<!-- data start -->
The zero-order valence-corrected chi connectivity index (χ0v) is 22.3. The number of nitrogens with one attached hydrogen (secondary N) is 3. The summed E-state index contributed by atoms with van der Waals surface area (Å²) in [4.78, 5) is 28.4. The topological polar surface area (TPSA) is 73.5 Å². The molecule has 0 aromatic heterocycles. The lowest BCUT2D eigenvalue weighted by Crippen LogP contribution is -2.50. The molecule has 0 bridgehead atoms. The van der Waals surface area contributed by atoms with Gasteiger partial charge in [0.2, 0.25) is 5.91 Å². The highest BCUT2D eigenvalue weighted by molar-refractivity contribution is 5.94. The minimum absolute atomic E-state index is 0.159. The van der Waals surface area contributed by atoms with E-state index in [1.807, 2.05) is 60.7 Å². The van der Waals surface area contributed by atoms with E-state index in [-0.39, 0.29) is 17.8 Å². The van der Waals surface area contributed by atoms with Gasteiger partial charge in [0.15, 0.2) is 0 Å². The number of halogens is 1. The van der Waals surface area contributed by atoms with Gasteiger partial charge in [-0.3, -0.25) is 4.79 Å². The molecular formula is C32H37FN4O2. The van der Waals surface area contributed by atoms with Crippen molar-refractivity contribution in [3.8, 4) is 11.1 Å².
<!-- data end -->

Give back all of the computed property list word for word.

The zero-order valence-corrected chi connectivity index (χ0v) is 22.3. The number of nitrogens with one attached hydrogen (secondary N) is 3. The summed E-state index contributed by atoms with van der Waals surface area (Å²) in [4.78, 5) is 28.4. The topological polar surface area (TPSA) is 73.5 Å². The molecule has 0 aromatic heterocycles. The lowest BCUT2D eigenvalue weighted by Crippen LogP contribution is -2.50. The molecule has 0 bridgehead atoms. The van der Waals surface area contributed by atoms with Gasteiger partial charge in [0.2, 0.25) is 5.91 Å². The highest BCUT2D eigenvalue weighted by molar-refractivity contribution is 5.94. The minimum absolute atomic E-state index is 0.159. The van der Waals surface area contributed by atoms with E-state index in [1.807, 2.05) is 60.7 Å². The van der Waals surface area contributed by atoms with E-state index in [-0.39, 0.29) is 17.8 Å². The van der Waals surface area contributed by atoms with Gasteiger partial charge in [0.15, 0.2) is 0 Å². The number of halogens is 1. The van der Waals surface area contributed by atoms with Gasteiger partial charge in [-0.3, -0.25) is 4.79 Å². The molecular formula is C32H37FN4O2. The van der Waals surface area contributed by atoms with Crippen molar-refractivity contribution in [3.8, 4) is 11.1 Å².